Law Times

September 4, 2017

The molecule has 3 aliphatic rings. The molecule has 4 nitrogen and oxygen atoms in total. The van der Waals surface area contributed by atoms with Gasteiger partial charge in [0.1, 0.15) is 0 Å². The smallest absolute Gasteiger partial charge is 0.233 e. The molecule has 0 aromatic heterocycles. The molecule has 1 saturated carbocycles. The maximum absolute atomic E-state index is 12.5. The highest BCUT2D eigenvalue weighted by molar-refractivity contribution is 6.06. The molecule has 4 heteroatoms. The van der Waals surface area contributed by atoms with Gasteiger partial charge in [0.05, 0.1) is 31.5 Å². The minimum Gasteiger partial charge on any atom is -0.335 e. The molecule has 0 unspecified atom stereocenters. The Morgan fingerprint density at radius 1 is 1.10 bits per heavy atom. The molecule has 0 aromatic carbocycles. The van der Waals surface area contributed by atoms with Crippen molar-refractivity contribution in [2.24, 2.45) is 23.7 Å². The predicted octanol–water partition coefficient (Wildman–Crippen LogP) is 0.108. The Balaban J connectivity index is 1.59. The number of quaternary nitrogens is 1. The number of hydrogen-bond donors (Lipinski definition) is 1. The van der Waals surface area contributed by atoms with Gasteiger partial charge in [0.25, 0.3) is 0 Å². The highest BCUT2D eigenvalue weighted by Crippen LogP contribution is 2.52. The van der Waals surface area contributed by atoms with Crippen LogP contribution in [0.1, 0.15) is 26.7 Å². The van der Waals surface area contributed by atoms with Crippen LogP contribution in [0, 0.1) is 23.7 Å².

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Law Times • sepTember 4, 2017 Page 3 90-day sentence cut to 45 days OCA upholds contempt finding against lawyer BY ALEX ROBINSON Law Times T he Ontario Court of Appeal has upheld a contempt finding against a lawyer for failing to produce documents ordered by a judge. In Business Development Bank of Canada v. Cavalon Inc., the court dismissed an ap- peal of the finding against law- yer Robyrt Regan, but it slashed a 90-day jail sentence down to 45 days. Ontario Superior Court Jus- tice Douglas Gray had found Regan in contempt of court for failing to produce documents concerning a dispute involving his former client, Robert Bor- tolon, that another judge had ordered him to provide. "As lawyers, we're officers of the court, and when a court makes an order, we have to com- ply with them," says Benjamin Frydenberg, the lawyer who represented Business Develop- ment Bank of Canada, the party that brought the contempt mo- tion against Regan. "We're the gatekeepers of the system, and when the gatekeep- ers of the system don't do their job, the system itself is threat- ened and I think that's why the court had to make a serious or- der as it did in this case." In the underlying matter, Business Development Bank of Canada brought an action against Cavalon Inc., of which Bortolon is a principal, after the company defaulted on a $100,000 loan. BDC obtained a judgment in its favour in 2011. After a fire occurred at Cava- lon's premises in 2013, an insurer valued the assets lost at approxi- mately $98,000. Another of Bortolon's com- panies asserted it was entitled to the insurance proceeds. BDC then brought another action claiming it was entitled to the proceeds. Regan acted as counsel for Bortolon and some of his com- panies from 2007 until early 2013, when a dispute arose be- tween the two over unpaid legal fees. In 2015, Justice William Le- May granted an order that Bor- tolon and his companies had waived solicitor-client privilege with respect to their relation- ship with Regan, that the lawyer could be examined and must produce documents related to BDC's oppression claim. Regan had sworn an affida- vit that he had condensed the files into 14 boxes and delivered them to his former client. Bortolon's affidavit in the contempt motion, however, stat- ed he received only five boxes of documents. So BDC brought a motion for contempt. "We thought that the con- tempt proceeding would be the appropriate way to resolve the dispute because, with critical documents having been essen- tially disposed of in this fashion, the bank wouldn't ever really have an opportunity to have a fair hearing on the merits of its application," says Frydenberg. After being found in con- tempt, Regan brought an appeal arguing that the judge had failed to apply the correct legal frame- work. He contended that BDC had failed to prove beyond a reason- able doubt that he was in con- tempt of the judge's order. Bortolon also appealed a finding that he was liable in contempt. Lawyers say it's very rare for a lawyer to be found in contempt of court. Frydenberg says the only other civil contempt case he is aware of involving a lawyer was Carey v. Laiken, on which the Supreme Court of Canada ruled in 2015. In that case, which was cited in the decision, the lawyer had argued that one of the elements of civil contempt had to be an intention to interfere in the ad- ministration of justice. The court, however, found that was not an element of the offence. The Court of Appeal decided to cut the penalty of Regan and his former client in half, saying the judge erred with respect to the proportionality of the sen- tence. Regan has since been granted a stay on the sentence while a possible appeal plays out. Alfred Esterbauer, the lawyer who represented Regan in the matter, says Regan intends to seek leave to the Supreme Court. "The dust may not have set- tled," he says. A Law Society of Upper Can- ada tribunal has issued an in- terlocutory suspension against Regan, which shuts down his ability to practise on an interim basis. In an interview after the LSUC tribunal decision, but before the Court of Appeal heard the case, Esterbauer said it would have been more fair from the lawyer's perspective to have at least allowed a final determination on the contempt issue before making the interim suspension order. "It seems a little bit precipi- tous in a case like this where there is still a live issue about what the facts were and the find- ings are to levy an interim sus- pension," he said. Doug LaFramboise, the law- yer who represented Bortolon in the matter, declined to com- ment other than to say his client also intends to seek leave to ap- peal the decision to the Supreme Court. Bortolon was issued the same penalty, but the court also stayed his sentence during the leave application and potential appeal. LT NEWS The Court of Appeal has upheld a contempt finding against a lawyer, but it cut his jail sentence down. JUDICIAL VACANCY ONTARIO COURT OF JUSTICE HAMILTON The Judicial Appointments Advisory Committee advises the Attorney General of Ontario on the appointment of Judges to the Ontario Court of Justice, and invites applications for a judicial position in Hamilton. This appointment involves presiding over criminal law matters and also involves travel within the regional boundaries as assigned by the Regional Senior Justice and/or the Chief Justice. The minimum requirement to apply to be a Judge in the Ontario Court of Justice is ten years completed membership as a barrister and solicitor at the Bar of one of the Provinces or Territories of Canada. All candidates must apply either by submitting 14 copies of the current (July 2017) completed Judicial Candidate Information Form in the first instance or by a short letter (14 copies) if the form has been submitted within the previous 12 months. Should you wish to change any information in your application, you must send in 14 copies of a fully revised Judicial Candidate Information Form. If you wish to apply and need a current Judicial Candidate Information Form, or if you would like further information, please contact: Judicial Appointments Advisory Committee Tel: (416) 326-4060 Fax: (416) 212-7316 Website: All applications, either sent by courier, mail or hand delivery, must be sent to: Judicial Appointments Advisory Committee c/o Ministry of Government Services Mail Delivery 77 Wellesley Street West, Room M2B-88 Macdonald Block, Queen's Park Toronto, Ontario, M7A 1N3 Applications must be on the current prescribed form and must be TYPEWRITTEN or COMPUTER GENERATED and RECEIVED BY 4:30 p.m. on Friday, September 22, 2017. CANDIDATES ARE REQUIRED TO PROVIDE 14 COPIES OF THEIR APPLICATION FORM OR LETTER. A Fax copy will be accepted only if 14 copies of the application or letter are sent concurrently by overnight courier. Applications received after this date WILL NOT be considered. The Judiciary of the Ontario Court of Justice should reasonably reflect the diversity of the population it serves. Applications from members of equality- seeking groups are encouraged. POSTE À POURVOIR AU SEIN DE LA MAGISTRATURE COUR DE JUSTICE DE L'ONTARIO HAMILTON Le Comité consultatif sur les nominations à la magistrature conseille le Procureur général de l'Ontario sur les nominations de juges à la Cour de justice de l'Ontario et invite les personnes intéressées à présenter leur demande au poste de juge à Hamilton. Cette nomination consiste à présider des causes criminelles et nécessite également des déplacements à l'intérieur des limites régionales, selon les assignations du juge principal régional ou du juge en chef. Pour pouvoir poser sa candidature à un poste de juge à la Cour de justice de l'Ontario, il faut, comme condition minimale, avoir été inscrit comme avocat-plaidant et procureur au barreau de l'une des provinces ou de l'un des territoires du Canada pendant au moins dix ans. Tous les candidats et candidates doivent poser leur candidature soit, dans le premier cas, en présentant le Formulaire de renseignements sur le candidat/la candidate à la magistrature courant (juillet 2017), soit en envoyant une courte lettre (en 14 exemplaires) si le formulaire a été présenté au cours des 12 mois précédents. En cas de changements à apporter à un formulaire déjà envoyé, le candidat ou la candidate doit envoyer à nouveau 14 exemplaires du formulaire de renseignements corrigé. Si vous voulez poser votre candidature et que vous avez besoin d'un Formulaire de renseignements sur le candidat/la candidate à la magistrature courant, ou encore si vous souhaitez obtenir de plus amples renseignements, veuillez communiquer avec : Comité consultatif sur les nominations à la magistrature Téléphone : (416) 326-4060 Télécopieur : (416) 212-7316 Site Web : Toutes les demandes envoyées par service de messagerie, par la poste ou en main propre doivent être soumises à l'adresse suivante : Comité consultatif sur les nominations à la magistrature a/s Ministère des Services gouvernementaux - Services de distribution du courrier 77, rue Wellesley Ouest, salle M2B-88 Édifice Macdonald, Queen's Park Toronto (Ontario) M7A 1N3 Les demandes de candidature doivent être déposées par l'entremise du formulaire prescrit courant et DACTYLOGRAPHIÉES ou CRÉÉES PAR ORDINATEUR et reçues au plus tard à 16 h 30 le vendredi 22 septembre 2017. LES CANDIDATS ET CANDIDATES DOIVENT FOURNIR 14 EXEMPLAIRES DE LEUR FORMULAIRE OU DE LEUR LETTRE DE CANDIDATURE. Une télécopie ne sera acceptée que si 14 exemplaires du formulaire ou de la lettre de candidature sont également envoyés par service de messagerie de 24 heures. On n'accordera AUCUNE considération aux candidatures reçues après cette date. La magistrature provinciale doit refléter raisonnablement la diversité de la population qu'elle sert. Nous encourageons les membres de groupes de promotion de l'égalité à présenter une demande. Untitled-2 1 2017-08-29 1:15 PM